What is it about?
Across our rapidly changing world, invasive species are spreading, wiping out native species, and disrupting the key processes of ecosystems. We present a case study from the "black cotton" savanna (a grassland-forest) in East Africa where an invasive ant has drastically reduced the photosynthesis (the capture of light energy from the sun into sugar molecules) of the whistling acacia, one of the most productive and common trees in the habitat. The invasive "big-headed ant" has steadily marched into new areas for about 20 years and exterminated native ant species that usually help whistling acacias to fend off elephants and to survive in a landscape with many large herbivores. Invaded, unprotected acacias suffer more damage year-over-year than their non-invaded counterparts, and eventually produce leaves that are worse at photosynthesis, and also produce fewer leaves overall.
Photo by Dennis Groom on Unsplash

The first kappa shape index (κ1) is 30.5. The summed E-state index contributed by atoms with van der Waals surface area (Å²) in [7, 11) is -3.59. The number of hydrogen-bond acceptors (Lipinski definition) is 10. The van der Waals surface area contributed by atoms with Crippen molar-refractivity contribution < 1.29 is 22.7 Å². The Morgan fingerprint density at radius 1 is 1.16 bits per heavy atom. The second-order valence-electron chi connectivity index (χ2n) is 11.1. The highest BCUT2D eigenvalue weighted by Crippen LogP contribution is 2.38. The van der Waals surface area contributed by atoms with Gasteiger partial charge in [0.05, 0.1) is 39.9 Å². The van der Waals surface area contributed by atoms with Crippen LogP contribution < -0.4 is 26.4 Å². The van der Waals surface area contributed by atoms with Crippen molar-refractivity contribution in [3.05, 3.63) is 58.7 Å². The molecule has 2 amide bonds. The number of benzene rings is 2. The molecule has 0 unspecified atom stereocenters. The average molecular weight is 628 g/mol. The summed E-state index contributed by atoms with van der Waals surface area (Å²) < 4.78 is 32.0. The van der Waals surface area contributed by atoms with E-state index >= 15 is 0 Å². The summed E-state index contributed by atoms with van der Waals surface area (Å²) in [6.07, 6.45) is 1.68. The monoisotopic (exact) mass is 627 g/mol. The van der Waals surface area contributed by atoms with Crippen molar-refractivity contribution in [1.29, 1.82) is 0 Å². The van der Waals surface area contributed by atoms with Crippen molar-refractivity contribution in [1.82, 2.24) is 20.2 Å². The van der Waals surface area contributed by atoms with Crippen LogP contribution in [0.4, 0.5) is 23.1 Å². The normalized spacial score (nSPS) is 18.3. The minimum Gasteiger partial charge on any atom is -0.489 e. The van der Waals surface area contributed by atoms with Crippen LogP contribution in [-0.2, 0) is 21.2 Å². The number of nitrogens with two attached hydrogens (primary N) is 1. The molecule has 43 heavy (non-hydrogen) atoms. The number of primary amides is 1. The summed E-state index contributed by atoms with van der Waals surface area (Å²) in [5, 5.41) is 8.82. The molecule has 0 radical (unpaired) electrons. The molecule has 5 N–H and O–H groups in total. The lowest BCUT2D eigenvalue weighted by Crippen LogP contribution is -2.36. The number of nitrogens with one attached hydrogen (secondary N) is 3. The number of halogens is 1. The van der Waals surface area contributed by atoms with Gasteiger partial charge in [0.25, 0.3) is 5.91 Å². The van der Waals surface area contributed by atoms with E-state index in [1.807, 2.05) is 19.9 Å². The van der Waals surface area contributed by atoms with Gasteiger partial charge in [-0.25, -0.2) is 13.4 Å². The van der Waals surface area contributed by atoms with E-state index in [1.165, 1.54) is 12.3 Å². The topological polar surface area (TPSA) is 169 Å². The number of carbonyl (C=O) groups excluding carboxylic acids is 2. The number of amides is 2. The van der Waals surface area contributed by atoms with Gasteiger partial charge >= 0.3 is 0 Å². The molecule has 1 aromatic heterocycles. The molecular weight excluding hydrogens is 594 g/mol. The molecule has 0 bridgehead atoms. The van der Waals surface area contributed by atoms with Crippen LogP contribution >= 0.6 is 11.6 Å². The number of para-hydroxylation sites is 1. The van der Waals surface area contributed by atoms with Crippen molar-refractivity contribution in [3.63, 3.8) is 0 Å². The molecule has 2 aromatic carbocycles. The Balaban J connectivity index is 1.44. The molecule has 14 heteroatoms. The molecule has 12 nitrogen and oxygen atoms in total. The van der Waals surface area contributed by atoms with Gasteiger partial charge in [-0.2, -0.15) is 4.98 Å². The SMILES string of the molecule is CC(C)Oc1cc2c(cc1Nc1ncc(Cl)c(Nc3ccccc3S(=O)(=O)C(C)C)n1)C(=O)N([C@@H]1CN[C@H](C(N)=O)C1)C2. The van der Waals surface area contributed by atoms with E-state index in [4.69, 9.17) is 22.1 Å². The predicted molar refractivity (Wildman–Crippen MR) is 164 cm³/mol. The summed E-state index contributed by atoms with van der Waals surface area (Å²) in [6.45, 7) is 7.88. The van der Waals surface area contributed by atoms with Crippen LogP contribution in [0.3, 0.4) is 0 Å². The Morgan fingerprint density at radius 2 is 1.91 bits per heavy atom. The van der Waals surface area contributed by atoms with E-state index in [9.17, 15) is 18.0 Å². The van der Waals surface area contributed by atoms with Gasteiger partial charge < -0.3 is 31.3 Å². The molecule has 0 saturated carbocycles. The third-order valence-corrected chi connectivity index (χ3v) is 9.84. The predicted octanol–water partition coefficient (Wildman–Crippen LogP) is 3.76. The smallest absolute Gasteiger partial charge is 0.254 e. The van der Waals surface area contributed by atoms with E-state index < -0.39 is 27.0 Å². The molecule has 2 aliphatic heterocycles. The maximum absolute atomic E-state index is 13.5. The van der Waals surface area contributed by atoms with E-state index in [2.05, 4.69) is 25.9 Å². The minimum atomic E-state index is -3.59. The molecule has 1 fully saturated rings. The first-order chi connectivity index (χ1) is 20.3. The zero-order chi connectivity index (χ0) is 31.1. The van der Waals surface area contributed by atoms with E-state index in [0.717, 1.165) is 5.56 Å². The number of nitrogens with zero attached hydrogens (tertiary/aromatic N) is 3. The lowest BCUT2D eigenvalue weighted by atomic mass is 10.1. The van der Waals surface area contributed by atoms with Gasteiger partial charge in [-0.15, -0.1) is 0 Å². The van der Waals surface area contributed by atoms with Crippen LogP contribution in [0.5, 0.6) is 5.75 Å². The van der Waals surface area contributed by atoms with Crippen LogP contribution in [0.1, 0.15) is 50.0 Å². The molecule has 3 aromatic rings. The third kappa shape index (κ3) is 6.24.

Why is it important?
This paper explores likely explanations for why this photosynthesis decline is occurring at the physiological level, explains how the loss of these trees will negatively affect many savanna wildlife, and predicts that biological invasions may worsen climate change by causing other plant communities to reduce photosynthesis (and thereby capture less carbon dioxide, a key greenhouse gas, from the atmosphere). This paper is unique in that it was the first to find a connection between invasive animals and changes in tree photosynthesis, and raises the alarm that we must work quickly to determine if similar cases are occurring elsewhere due to invasions by ants or other insects, which have invaded virtually every ecosystem.
Read the Original
This page is a summary of: Mutualism disruption by an invasive ant reduces carbon fixation for a foundational East African ant‐plant, Ecology Letters, March 2021, Wiley, DOI: 10.1111/ele.13725.
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